Would the New York of Kim Stanley Robinson’s 2140 be like that? Times Square itself, of course, would be under water, but many of the tall buildings would still be sticking around, their middle and upper floors rising above the water. And that’s where a lot of the electronic signage was. That would be quite a sight, to see all those animated lights reflecting in the water.
So, I ask you: Does New York 2140 exhibit a distinctive mode of fictional being? That’s perhaps not the best way to put the question, but there’s no really good way. What I have in mind is the way Robinson combines rich array of details about New York’s past – something Adam Roberts reminded me of on Facebook – with a richly imagined future. We’ve got the real and the imaginary combined into one seamless extended novelistic present. I could almost have said “the real past–as Robinson imagines it–and the future–as Robinson imagines it”, for the imagination is a faculty we use for everything, not just fantasy and fiction. It’s all imaginable, and some is real, some not so real.
Here’s what Robinson had to say about his craft in Nature (20 December 2017):
Here’s how I think science fiction works aesthetically. It’s not prediction. It has, rather, a double action, like the lenses of 3D glasses. Through one lens, we make a serious attempt to portray a possible future. Through the other, we see our present metaphorically, in a kind of heroic simile that says, “It is as if our world is like this.” When these two visions merge, the artificial third dimension that pops into being is simply history. We see ourselves and our society and our planet “like giants plunged into the years”, as Marcel Proust put it. So really it’s the fourth dimension that leaps into view: deep time, and our place in it.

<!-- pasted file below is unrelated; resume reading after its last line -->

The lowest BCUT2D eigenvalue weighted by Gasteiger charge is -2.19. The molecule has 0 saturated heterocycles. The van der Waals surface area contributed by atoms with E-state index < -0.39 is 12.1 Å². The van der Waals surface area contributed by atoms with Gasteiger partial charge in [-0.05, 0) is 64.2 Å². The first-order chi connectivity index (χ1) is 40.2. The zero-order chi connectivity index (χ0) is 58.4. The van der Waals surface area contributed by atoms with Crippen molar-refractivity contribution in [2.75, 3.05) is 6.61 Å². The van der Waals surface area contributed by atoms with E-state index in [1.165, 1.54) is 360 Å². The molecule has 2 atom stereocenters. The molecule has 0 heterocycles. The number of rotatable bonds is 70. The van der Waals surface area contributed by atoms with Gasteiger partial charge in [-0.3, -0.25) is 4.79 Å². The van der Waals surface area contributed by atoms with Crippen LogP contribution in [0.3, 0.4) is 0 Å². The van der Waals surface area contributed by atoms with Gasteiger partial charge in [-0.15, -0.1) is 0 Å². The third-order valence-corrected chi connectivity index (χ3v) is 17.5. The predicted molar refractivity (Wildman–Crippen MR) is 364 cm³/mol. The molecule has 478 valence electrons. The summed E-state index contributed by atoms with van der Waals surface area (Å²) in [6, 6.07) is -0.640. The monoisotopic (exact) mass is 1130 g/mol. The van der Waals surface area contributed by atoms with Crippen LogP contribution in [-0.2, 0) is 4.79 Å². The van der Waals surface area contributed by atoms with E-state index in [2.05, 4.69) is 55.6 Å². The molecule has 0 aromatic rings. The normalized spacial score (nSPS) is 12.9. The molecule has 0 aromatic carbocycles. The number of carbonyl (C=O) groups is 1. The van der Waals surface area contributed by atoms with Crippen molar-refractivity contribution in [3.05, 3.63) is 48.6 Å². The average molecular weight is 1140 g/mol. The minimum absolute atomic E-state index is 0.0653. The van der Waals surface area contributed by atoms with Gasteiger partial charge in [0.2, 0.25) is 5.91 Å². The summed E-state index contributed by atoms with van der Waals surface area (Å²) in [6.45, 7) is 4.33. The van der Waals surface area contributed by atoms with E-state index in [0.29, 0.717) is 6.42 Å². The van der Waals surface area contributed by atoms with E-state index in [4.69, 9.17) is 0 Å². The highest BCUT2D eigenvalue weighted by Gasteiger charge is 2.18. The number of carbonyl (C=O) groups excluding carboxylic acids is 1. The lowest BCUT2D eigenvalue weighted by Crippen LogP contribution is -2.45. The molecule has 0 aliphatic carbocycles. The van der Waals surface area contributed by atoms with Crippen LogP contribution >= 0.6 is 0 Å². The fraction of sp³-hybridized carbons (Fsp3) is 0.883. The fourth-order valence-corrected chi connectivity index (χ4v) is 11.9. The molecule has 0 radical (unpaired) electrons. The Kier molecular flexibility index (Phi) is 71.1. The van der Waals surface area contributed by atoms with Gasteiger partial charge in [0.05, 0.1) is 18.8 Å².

Yep, that’s what he’s done in New York 2140. He’s given as a world where the overall social organization is pretty much what it is today. We seem to have pretty much the same bunch of nation-states – he doesn’t say this that I recall, so it becomes ‘true’ by default. The World Trade Organization is still doing whatever it does. The Federal Government is still there, though a bit weakened, private security forces are more prevalent. The 0.001% stays on top by trading in ever more exotic financial instruments.
Robinson uses the future as a device to tweak these arrangements so that when a hurricane triggers a flood (like Sandy) and the flood triggers a financial collapse (like 2008), we get a different outcome (p. 521).
Strategic defaulting. Class-action suits. Mass rallies. Staying home from work. Staying out of private transport systems. Refusing consumer consumption beyond the necessities. Withdrawing deposits. Denouncing all forms of rent-seeking. Ignoring mass media. Withholding schedules payments. Fiscal noncompliance. Loud public complaining.
And the banks are nationalized.
Do I believe it? How should I know? Does it matter? Of course it does, I guess so, maybe. It’s like that. Reality. Fiction.
Back in the 1960s and 1970s there was something called “the new journalism”, in which writers like Tom Wolfe, Norman Mailer, and Hunter Thompson wrote about real events using literary techniques. They gave up the conventions of journalistic objectivity and entered into the events they chronicled. At the same time E. L. Doctorow was earning praise for his “fictionalized history”. What about alternate history, for example, P. K. Dick’s The Man in the High Castle, set in a world where Japan and Germany won World War II? How does New York 2140 fit into that, whatever that is?